Chevron CEO Mike Wirth repeated President Biden’s recent comments that “if we want lower gas prices, we need to have more oil supply right now.” The San Ramon, CA-based major is working to do that, he told the House members.

“Chevron has committed to increase its capital expenditure this year by 50%, with approximately half of that increase going to increasing oil and gas production and the other half going to renewable fuels and lower-carbon energy,” Wirth said.

“I want to be absolutely clear,” he said. “We do not control the market price of crude oil or natural gas, nor of refined products like gasoline and diesel fuel, and we have no tolerance for price gouging.” 

Oil and gas prices are impacted by “factors that involve far more than one company or even one country,” Wirth said. “Gasoline prices are fundamentally a function of supply and demand.”

Wirth attributed the higher pump prices to a variety of things, including increased demand as Covid-19 restrictions were lifted and the uncertainty about future supply related in part to Russian energy bans. 

Devon CEO Richard Muncrief said the Oklahoma City-based independent “began implementing our 2022 plan when events began unfolding in Ukraine. We are now seeing prices level off, but uncertainty creates volatility, and we are not out of the woods yet.”

Like other E&P executives who testified, Muncrief said it is taking longer today to secure applications for permits to drill, or APDs. In addition, ”the process to complete a well and bring it to full production may mean that a significant number of weeks transpire before a well reaches its potential.

“Now, with the significant delays in obtaining the materials needed to operate due to global supply chain constraints and a shortage of workers, the time has substantially increased and is now closer to six months,” Muncrief said.

Why Is There No Quick Fix?

Pioneer Natural CEO Scott Sheffield, who has been called out by legislators on Tuesday and President Biden last week for vowing to not expand Permian oil production even if prices approached $200/bbl, defended his comments.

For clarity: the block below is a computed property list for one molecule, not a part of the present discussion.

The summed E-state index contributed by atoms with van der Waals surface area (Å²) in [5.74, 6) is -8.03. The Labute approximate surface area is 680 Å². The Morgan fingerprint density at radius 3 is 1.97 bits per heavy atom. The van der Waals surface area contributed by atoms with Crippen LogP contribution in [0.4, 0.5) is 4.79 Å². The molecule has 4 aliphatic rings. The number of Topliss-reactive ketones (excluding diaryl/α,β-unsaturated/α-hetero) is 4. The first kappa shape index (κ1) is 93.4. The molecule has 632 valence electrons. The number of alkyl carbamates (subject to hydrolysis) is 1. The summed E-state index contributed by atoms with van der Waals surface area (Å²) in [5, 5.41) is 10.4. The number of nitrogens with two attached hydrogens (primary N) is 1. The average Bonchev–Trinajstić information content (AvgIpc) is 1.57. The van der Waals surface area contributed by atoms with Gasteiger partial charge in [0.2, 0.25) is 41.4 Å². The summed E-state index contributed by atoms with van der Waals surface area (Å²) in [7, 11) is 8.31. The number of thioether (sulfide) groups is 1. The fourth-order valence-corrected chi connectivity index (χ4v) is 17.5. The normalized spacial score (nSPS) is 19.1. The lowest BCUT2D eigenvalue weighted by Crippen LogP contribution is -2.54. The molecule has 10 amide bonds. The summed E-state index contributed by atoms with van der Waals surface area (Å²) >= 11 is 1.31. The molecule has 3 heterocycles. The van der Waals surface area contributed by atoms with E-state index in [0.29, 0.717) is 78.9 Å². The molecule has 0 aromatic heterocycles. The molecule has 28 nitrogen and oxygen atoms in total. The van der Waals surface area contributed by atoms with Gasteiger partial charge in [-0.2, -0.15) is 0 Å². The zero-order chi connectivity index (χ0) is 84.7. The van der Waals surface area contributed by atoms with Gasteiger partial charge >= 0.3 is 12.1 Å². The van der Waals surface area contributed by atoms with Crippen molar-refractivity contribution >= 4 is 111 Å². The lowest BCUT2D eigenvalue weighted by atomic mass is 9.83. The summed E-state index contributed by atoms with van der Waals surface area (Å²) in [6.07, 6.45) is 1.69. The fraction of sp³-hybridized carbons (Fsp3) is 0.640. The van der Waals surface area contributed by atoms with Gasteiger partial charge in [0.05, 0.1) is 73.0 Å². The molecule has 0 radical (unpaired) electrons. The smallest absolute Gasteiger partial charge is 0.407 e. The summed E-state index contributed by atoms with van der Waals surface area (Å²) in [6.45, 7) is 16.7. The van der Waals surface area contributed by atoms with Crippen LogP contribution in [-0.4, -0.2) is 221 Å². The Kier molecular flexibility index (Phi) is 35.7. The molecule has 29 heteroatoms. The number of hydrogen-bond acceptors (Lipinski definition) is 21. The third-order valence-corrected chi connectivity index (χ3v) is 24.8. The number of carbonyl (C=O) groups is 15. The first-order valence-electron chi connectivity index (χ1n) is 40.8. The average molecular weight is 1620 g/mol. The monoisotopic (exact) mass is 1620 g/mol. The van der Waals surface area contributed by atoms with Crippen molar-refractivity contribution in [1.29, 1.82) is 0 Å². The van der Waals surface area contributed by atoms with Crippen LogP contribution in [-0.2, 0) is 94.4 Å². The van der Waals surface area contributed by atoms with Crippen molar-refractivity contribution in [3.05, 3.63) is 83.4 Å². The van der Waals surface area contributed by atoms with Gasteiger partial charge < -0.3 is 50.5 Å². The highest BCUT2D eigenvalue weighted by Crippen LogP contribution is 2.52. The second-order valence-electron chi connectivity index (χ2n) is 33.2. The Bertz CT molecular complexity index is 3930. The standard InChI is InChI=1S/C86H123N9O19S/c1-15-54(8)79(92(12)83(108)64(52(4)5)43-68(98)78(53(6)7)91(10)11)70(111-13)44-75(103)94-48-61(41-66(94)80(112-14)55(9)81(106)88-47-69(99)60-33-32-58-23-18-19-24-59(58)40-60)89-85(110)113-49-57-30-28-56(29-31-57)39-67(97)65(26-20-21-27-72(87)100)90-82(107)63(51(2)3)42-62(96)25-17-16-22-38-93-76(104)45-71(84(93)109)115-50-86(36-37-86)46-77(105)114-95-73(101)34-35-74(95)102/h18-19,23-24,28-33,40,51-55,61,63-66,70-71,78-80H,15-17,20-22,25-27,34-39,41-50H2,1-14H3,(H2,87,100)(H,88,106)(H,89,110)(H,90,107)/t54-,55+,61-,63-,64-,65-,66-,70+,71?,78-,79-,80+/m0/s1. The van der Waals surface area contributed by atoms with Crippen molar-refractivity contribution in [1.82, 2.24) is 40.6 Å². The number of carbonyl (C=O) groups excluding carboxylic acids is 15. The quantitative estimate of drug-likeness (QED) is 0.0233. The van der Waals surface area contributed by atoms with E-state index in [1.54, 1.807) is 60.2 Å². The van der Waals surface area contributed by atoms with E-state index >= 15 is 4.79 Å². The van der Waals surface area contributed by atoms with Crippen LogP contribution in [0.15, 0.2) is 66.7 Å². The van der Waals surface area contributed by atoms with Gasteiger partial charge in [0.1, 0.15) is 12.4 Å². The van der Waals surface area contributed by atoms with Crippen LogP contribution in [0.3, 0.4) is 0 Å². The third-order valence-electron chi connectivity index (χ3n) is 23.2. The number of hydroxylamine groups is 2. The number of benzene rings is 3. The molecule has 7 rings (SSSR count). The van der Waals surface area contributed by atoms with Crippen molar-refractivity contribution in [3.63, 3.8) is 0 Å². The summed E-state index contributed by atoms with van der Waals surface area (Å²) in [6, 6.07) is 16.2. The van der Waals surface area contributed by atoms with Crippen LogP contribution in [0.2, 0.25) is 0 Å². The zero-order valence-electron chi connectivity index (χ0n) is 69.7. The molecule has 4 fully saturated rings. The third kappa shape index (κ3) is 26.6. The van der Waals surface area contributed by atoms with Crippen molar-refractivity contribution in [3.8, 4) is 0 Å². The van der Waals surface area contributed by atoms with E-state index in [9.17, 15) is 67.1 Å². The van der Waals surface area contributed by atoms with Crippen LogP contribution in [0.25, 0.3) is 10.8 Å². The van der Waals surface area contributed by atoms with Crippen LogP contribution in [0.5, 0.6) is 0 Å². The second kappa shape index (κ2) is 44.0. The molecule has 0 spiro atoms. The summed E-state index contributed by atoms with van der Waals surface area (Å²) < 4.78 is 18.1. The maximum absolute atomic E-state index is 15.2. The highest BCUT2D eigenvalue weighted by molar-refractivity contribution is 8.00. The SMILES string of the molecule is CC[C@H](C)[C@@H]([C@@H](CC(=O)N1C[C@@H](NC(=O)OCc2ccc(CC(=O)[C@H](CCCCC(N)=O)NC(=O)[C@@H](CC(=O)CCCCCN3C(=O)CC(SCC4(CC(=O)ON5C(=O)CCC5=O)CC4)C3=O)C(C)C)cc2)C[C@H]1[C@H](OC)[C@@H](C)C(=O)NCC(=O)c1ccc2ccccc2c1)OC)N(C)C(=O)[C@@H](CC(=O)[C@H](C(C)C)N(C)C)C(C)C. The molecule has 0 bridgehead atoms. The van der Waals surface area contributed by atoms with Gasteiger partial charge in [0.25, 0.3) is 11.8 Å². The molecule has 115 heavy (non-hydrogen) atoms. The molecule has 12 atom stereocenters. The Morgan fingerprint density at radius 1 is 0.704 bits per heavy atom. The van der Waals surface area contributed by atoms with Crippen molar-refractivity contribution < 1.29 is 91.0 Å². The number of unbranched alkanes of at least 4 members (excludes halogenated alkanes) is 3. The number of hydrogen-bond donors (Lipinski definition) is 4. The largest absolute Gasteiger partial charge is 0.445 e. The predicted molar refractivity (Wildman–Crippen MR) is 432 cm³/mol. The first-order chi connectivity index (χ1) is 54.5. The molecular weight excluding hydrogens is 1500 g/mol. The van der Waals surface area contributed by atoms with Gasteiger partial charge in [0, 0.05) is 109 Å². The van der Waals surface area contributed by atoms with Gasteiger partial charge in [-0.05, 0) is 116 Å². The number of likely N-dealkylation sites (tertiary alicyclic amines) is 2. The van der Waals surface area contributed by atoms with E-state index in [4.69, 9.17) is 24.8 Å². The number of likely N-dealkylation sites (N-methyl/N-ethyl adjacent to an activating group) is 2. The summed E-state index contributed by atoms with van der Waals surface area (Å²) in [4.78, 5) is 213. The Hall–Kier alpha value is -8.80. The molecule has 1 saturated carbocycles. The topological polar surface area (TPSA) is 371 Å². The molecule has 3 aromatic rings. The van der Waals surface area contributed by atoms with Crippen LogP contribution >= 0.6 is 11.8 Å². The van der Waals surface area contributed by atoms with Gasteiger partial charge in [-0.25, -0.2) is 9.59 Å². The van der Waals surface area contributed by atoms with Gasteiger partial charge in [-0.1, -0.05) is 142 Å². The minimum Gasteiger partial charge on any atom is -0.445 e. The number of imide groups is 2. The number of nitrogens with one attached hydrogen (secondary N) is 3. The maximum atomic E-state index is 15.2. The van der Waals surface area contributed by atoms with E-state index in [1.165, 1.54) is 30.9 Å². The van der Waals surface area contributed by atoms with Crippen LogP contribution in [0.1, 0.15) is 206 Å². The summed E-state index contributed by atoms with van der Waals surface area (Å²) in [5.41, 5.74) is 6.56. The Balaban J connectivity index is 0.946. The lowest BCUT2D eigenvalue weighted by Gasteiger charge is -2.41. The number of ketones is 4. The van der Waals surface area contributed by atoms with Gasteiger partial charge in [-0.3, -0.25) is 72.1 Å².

“I understand the desire to find a quick fix for the recent spike in gasoline prices, but neither Pioneer nor any other U.S. producer can increase production overnight by turning on a tap. Pioneer and other U.S. shale operators sell their commodities when produced. 

“We do not have spare production capacity or a private strategic reserve with which to quickly increase oil deliveries in response to market disruptions. Such a response is only possible in countries such as Saudi Arabia and the United Arab Emirates, whose national oil companies can quickly add production to the world market from surplus supply capacity that exists today.”

To plan, permit, drill and safely complete wells, along with building infrastructure, “takes 18 to 24 months for our company. It used to take less time in the past – in some instances only six to 12 months – but this timing is especially negatively impacted today.

Sheffield cited “increasing cost inflation, the loss of thousands of experienced oilfield workers over the past several years, the decommissioning of rigs and fracture fleets when oil prices were low in 2020, and significant shortages across our supply chain.”

Shell USA President Gretchen Watkins in her testimony said price gouging is illegal, and Shell plc and its affiliates would not engage in those types of activities.

“Numerous governmental and nongovernmental examinations, including by the Federal Trade Commission and the Energy Information Administration, have concluded that crude oil prices are the primary factor in determining gasoline prices,” Watkins said.

“Shell is therefore focused on providing the United States and the world with a stable, reliable, and accessible supply of the oil and gas needed to meet society’s energy needs, which is the most direct and significant contribution we can make to stabilize energy prices in the near term.”